1. Thanks for your critique. If public school advocates are not afraid of school choice/vouchers then why have those advocates and teachers unions worked to successfully kill so many bills brought forth in so many states for so many years? We all want education to be a successful endeavor, but to bow down to a system that is clearly failing in many ways and ignore other options is “silly “, to use your word. Unless of course the current system is a mechanism of power and social engineering that has been taken over by the left and uses political pressure to take care of their own at the expense of the child’s education. Oops, I let slip out what a lot of people are starting to suspect.

  3. This is the best version of a bad idea that I have heard. What’s good? The proof of financial need will help level the field. The auditing and misuse of funds is good if truly enforced. The acknowledgment of early childhood education is very important. If any of those elements get compromised, this will be a huge nail in the coffin of public education, our democracy’s keystone.

    1. Along these same lines, I am genuinely curious about the framing of this bill as a benefit to low- / mid-income families: 250% of Federal Poverty Level in 2023-2024 for a family of 4 is $75,000; for a family of 5, $87,850. So a mid- / higher-income family would not qualify for these funds. People who want to send their kids to private schools and can afford it will pay the tuition. And Sommers at least is linking the IDEA of lower-income ESAs to the social benefits of early childhood education.

      It would be useful for our elected leaders to frame things accurately so people can understand what they are voting for: this bill is not about “choice”; it is a redistribution of public assets to lower-income citizens.

      That said: it is far from clear that $3000 will help almost any Wyoming family provide a quality education for their children, certainly not better than our public schools. Indeed, there is a likelihood that as a group we will continue to further disenfranchise the working, rural poor by marginalizing them from modern, mainstream society. Pandering to anti-democratic, anti-public-school sentiment only continues this process of marginalization that harms our democracy. Furthermore, online schools and homeschooling, not to mention religious schools, are an inadequate substitute for community education that is the bedrock of our democracy.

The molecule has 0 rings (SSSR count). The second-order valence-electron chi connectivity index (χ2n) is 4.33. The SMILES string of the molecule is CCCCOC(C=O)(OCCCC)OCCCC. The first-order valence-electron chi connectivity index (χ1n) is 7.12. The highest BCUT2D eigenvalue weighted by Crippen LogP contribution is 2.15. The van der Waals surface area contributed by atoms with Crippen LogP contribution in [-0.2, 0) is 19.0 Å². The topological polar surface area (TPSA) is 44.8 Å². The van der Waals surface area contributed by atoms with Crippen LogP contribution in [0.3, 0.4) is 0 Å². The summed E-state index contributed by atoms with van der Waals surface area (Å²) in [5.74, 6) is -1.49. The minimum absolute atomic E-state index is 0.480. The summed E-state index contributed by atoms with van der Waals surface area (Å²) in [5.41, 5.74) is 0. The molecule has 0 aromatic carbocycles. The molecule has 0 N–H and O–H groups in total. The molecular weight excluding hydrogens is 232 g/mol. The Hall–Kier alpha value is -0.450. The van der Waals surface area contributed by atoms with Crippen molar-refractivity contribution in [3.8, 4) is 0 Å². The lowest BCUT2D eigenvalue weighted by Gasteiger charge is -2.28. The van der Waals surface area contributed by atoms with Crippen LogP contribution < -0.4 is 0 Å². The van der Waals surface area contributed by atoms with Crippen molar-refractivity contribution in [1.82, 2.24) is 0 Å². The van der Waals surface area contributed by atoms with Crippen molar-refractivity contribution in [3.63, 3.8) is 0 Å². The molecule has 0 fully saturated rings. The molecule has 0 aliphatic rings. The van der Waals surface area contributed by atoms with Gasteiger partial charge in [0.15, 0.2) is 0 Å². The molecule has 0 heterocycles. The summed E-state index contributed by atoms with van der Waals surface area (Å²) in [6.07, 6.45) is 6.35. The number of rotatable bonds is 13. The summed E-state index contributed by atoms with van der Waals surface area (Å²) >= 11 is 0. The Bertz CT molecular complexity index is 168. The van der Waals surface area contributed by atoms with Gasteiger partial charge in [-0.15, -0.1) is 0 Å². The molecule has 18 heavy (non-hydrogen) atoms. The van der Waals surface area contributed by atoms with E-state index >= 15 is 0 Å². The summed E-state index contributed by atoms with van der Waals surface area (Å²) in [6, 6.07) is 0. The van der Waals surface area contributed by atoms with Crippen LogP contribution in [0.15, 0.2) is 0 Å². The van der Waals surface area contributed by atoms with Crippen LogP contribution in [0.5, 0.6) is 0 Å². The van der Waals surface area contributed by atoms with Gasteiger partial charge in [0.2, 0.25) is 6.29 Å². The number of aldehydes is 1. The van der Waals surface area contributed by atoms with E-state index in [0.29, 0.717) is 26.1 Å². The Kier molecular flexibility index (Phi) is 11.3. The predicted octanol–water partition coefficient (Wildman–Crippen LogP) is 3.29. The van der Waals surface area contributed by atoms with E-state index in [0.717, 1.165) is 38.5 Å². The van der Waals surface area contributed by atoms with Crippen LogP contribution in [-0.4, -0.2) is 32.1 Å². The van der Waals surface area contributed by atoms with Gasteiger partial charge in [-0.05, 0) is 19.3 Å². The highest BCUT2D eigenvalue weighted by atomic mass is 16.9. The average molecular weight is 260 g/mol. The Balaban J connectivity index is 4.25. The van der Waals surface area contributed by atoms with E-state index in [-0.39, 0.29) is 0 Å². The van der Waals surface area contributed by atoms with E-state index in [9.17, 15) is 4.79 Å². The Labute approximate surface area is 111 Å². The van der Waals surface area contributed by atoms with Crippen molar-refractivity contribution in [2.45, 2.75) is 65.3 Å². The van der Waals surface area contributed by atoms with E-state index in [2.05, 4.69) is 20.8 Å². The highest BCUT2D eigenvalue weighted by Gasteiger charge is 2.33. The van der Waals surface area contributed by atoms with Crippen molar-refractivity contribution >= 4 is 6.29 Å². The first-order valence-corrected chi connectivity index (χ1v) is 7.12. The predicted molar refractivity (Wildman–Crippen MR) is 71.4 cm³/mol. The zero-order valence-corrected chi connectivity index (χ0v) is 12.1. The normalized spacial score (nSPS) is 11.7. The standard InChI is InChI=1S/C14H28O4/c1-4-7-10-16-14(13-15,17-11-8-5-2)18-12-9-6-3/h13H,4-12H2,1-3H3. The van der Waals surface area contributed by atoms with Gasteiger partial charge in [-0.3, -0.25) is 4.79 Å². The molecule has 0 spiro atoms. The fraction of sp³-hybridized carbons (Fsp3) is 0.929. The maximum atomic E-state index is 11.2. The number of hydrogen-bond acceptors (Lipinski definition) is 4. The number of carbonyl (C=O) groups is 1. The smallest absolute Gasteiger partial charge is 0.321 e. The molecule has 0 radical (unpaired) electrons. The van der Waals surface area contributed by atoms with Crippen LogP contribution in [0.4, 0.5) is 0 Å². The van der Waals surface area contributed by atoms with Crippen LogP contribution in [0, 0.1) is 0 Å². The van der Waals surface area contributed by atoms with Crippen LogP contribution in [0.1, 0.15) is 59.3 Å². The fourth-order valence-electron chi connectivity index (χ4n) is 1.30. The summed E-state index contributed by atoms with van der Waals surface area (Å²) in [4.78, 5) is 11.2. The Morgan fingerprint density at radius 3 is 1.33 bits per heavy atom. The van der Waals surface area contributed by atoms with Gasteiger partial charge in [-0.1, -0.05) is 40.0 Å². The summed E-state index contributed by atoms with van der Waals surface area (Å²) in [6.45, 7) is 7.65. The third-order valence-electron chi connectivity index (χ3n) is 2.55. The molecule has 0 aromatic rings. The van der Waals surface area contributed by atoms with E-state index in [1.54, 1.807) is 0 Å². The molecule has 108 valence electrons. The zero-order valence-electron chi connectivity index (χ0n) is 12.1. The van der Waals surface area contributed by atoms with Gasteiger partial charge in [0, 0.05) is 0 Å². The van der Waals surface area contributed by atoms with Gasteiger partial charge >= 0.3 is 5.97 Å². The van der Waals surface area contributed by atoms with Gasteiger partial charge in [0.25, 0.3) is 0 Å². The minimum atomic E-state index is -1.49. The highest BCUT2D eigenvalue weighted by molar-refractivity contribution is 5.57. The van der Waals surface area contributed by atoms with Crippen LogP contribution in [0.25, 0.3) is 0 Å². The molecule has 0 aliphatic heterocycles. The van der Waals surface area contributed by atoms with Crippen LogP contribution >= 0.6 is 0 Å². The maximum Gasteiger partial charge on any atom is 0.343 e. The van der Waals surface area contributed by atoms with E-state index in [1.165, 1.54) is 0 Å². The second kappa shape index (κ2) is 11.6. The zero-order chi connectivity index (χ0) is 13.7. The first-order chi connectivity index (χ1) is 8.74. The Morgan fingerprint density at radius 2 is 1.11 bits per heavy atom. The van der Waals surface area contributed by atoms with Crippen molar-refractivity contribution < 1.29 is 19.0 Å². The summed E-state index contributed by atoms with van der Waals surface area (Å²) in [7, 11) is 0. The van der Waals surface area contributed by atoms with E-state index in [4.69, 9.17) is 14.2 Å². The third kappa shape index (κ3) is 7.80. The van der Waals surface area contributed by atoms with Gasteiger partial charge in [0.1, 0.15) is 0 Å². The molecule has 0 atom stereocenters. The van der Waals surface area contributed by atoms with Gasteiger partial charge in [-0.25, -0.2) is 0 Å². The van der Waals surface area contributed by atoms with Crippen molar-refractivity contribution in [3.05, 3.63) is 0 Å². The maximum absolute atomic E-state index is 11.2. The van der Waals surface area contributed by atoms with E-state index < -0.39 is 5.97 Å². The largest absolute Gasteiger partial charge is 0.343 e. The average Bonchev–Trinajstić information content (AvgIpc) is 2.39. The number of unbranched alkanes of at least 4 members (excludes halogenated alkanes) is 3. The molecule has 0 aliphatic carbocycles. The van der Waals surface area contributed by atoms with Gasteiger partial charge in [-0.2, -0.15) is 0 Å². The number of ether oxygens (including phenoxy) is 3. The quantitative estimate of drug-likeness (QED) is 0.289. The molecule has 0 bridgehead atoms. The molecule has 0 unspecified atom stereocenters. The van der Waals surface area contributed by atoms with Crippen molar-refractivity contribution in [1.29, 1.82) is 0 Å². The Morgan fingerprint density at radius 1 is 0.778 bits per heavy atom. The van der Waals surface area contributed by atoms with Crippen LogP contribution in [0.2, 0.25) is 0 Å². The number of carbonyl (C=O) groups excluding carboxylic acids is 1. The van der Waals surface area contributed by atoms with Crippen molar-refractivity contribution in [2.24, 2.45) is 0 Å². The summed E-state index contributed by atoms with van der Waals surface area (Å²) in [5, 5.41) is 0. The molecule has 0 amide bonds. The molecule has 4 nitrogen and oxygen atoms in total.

It doesn’t matter if you pull funds from the General Fund or School Account: it is Wyoming PUBLIC money given to PRIVATE education. And of course, Wyoming public schools receive state funding for enrolled students. At the very least, we should not allow any religious education whatsoever to be funded with our public monies, which is unethical and literally unconstitutional.

      Shouldn’t the time and resources of the office of our Superintendent of PUBLIC Instruction be spent on improving our PUBLIC schools and not wasted on what clearly would be a time- and resource-consuming bureaucracy that will serve the private interests of a few?!

  4. We already have school choice in Wyoming, and I am not completely opposed to the idea of an ESA. However, the same educational expectations should be applied to those receiving funds. Students should be required to take state proficiency exams, just like every other public school student. I do believe in parental rights, but if any public funds are received, we also have an obligation for the students rights to ensure they are not being neglected educationally. In rural Wyoming how many students with special needs, such as speech, OT, PT, or IEP’s may be lost through the cracks.

  5. Financially supporting these private schools would be a huge mistake. What is really happening is the ultra conservative movement which is pushing for financial aid to their Religious Charter Schools. Home Schooling, also, is a personal choice which should not be funded. Home Schooling students currently are allowed to participate in public school activities anyway. Big Mistake! You want to help education in Wyoming continue to be generous and support Public Schools, Staff, and Retired Teachers. Put your money in Public Education not private anything!

    1. I agree completely. What many are not thinking about is the larger social chasm this will create. Schools are a child’s first “melting pot”. Separating kids into home/religious/charter/public schools will contribute to the social division between religion/political leanings/ and norms. Elementary kids play with others that don’t look like them, don’t have the same language, and learn differently than they do. That’s what we need as a society.